The effectiveness of vaccines is shown, for example by this chart from John Burn-Murdoch – revealing how the share of cases in the UK made up by different age groups has fallen as that age group has been able to access vaccination.
The core advice remains: please book a test (see full details at the end of this page). You can now do this whether or not you have symptoms. The link will tell you which type of test to book if you have symptoms or not. from 9th April, twice weekly rapid tests will be available to everyone in England without symptoms. If you have symptoms, there is a permanent unit at Hempsted Meadow in Gloucester, and a walk-in unit in Stratford Park. See this link for details of testing locations in Gloucestershire. If you have symptoms (or if you are asked to by contact tracers), self-isolate until you have a negative test – or for 10 days since your symptoms appeared if you test positive or are asked to by Test and Trace. If you are struggling with self-isolating, please get in touch with us or with one of the local support groups. You may be able to receive financial support to self-isolate from Stroud District Council.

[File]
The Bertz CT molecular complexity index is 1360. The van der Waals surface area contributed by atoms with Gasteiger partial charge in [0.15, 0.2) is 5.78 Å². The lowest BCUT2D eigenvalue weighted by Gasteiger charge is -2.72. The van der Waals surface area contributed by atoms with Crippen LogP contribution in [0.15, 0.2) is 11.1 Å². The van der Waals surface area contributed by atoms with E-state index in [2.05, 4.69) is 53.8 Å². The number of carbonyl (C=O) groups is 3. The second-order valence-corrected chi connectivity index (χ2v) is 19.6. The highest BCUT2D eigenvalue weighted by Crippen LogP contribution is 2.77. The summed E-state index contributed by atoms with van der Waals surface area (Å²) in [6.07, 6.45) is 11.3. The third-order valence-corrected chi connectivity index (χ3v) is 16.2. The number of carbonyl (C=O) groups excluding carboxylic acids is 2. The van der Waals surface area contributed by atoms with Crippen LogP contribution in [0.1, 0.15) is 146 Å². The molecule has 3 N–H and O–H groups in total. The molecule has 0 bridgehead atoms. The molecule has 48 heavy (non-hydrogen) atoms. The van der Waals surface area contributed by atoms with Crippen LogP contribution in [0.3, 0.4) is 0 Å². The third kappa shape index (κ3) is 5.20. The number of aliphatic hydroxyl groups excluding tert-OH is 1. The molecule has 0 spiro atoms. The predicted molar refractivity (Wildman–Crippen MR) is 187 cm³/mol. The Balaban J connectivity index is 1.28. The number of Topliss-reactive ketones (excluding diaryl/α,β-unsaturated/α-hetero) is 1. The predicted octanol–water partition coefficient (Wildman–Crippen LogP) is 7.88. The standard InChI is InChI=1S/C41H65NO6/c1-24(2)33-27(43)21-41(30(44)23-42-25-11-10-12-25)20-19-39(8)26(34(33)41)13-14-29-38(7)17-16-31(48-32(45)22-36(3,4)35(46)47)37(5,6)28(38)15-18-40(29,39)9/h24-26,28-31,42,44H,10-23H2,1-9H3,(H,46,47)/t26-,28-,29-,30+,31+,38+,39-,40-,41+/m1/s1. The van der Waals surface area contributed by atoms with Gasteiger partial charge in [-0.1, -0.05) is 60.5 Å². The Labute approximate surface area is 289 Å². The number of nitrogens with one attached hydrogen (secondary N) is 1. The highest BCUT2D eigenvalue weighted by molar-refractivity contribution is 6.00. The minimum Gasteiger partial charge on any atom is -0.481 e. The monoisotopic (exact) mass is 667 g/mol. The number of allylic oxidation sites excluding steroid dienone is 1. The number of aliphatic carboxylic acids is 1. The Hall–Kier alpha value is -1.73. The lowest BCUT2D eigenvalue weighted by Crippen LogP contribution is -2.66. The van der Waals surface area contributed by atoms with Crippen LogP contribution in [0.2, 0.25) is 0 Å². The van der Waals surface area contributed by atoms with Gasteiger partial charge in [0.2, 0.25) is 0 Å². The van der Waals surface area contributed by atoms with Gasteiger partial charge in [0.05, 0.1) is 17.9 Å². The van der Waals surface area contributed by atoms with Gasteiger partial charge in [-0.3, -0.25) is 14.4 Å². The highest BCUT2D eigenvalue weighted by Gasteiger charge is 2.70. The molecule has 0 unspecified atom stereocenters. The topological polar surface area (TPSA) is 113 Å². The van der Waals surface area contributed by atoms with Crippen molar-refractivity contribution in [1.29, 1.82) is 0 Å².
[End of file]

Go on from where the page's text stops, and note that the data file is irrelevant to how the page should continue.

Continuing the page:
Whether or not you have symptoms, please still follow the guidelines to wear masks when appropriate (they will help prevent spread of the virus if you have it but don’t have symptoms yet, or are asymptomatic – meaning you have the virus but without ever getting any symptoms), keep distance from people, and wash your hands regularly. Gloucestershire along with the rest of the country is in National Lockdown – guidance here. If there is a piece of guidance you have a question about, again – please ask in our Facebook group.